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Considering this class:

public class Foo
{
    public Int32 MyField;
}

I guess the "MyField" member is not on the thread stack because as it could be accessed by several threads, it has to be definitely in the managed heap, but does it means it is boxed and unboxed everytime it is used?

Thanks in advance

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thanks everybody! –  vtortola Nov 18 '10 at 16:06
    
I think that many explanations of how value types differ from reference types may mislead the reader, because they tend to say that value types exist on the stack; which is only really the case if you're talking about value type variables declared within a method. I thought James Curran's answer here had a good suggestion of using the terms "Over Here" and "Over There" to describe the location of memory allocated for an object rather than "In the Stack" and "In the Heap": stackoverflow.com/questions/3790436/… –  Dr. Wily's Apprentice Nov 18 '10 at 16:31
    
And even when a value type variable is declared within a method, it can be moved to the heap for any number of reasons. See Eric Lippert's "The Truth About Value Types." blogs.msdn.com/b/ericlippert/archive/2010/09/30/… –  Jim Mischel Nov 18 '10 at 18:13

4 Answers 4

up vote 8 down vote accepted

No, it is not boxed every time it is used. Boxing only occurs when you are coercing a value type into a reference type - it really has nothing to do with where the actual memory for the value was allocated (or even if any memory was allocated).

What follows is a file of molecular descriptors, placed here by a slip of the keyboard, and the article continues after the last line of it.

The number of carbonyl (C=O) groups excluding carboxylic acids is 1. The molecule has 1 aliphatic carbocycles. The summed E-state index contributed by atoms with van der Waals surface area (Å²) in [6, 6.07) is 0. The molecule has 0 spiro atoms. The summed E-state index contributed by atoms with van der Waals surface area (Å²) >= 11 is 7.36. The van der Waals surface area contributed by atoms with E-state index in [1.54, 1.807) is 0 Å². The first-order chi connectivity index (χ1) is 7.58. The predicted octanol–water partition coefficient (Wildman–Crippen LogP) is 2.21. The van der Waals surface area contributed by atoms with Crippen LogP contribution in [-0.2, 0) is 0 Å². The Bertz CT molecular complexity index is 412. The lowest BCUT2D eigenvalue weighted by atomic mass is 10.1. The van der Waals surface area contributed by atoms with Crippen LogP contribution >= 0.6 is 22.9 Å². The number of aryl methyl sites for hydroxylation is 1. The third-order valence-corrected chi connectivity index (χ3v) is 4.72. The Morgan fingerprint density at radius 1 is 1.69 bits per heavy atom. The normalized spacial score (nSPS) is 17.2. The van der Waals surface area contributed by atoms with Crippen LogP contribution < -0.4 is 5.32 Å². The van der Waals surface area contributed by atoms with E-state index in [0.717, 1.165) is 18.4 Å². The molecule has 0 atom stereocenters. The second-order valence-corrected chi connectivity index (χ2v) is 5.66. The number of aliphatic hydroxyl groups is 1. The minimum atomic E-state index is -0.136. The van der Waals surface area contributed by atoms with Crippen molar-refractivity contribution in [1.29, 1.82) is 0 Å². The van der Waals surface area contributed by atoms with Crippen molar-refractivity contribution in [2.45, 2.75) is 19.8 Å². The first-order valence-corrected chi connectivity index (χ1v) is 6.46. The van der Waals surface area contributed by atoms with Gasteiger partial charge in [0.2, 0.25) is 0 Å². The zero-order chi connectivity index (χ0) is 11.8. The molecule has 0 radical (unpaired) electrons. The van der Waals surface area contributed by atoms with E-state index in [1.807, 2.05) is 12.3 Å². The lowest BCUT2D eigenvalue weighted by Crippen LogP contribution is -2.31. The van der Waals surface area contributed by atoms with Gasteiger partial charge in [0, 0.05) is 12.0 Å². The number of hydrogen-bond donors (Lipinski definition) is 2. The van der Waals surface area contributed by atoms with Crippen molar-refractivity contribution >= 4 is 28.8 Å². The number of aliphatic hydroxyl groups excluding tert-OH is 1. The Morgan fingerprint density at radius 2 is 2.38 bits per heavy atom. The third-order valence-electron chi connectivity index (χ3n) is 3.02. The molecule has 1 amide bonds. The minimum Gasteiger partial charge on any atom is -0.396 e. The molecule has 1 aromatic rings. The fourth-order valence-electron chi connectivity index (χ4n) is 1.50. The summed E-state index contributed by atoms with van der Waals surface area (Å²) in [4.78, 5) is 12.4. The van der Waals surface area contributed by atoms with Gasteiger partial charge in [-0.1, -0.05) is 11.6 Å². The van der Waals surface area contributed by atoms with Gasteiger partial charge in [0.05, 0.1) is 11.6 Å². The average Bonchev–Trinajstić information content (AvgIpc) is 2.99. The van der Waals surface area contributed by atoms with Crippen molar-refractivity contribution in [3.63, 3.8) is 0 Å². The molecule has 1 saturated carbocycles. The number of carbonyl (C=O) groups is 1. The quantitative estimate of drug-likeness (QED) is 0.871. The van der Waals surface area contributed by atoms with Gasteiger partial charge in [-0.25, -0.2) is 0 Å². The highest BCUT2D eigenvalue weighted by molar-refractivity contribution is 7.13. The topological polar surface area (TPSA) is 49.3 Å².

In your case, it's how you act on MyField that will determine if it's boxed, not how Foo is treated.

  //No Boxing
  var f = new Foo();
  f.MyField = 5;
  int val = f.MyField;


  //Boxing
  var f = new Foo();
  f.MyFIeld = 5;
  object val = f.MyField;

Note that in the second example val now contains a reference to a boxed int. MyField is still (and will always remain) an unboxed int and can be accessed without unboxing (thanks for pointing out the needed clarification, LukeH)

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2  
Worth emphasising that in your second example the val variable is the boxed int; MyField itself is never boxed. –  LukeH Nov 18 '10 at 15:57

No, the value type is not boxed.

Boxing only occurs when you use a value type as though it is an object, for example when storing an int in an array of object. That is:

object[] a = new object[10];
int x = 1;
a[0] = x;

In that case, the value type is boxed.

But a value type stored as a field inside a class is not boxed.

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No, boxing only occurs when a value type is treated as a System.Object (usually by implicit casting, i.e. passing it as a method parameter)

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Value types only get boxed when they're assigned to a reference type variable (e.g. object). If you never assign MyField to anything other than an int or another struct to which it can be cast (e.g. double), it won't ever be boxed.

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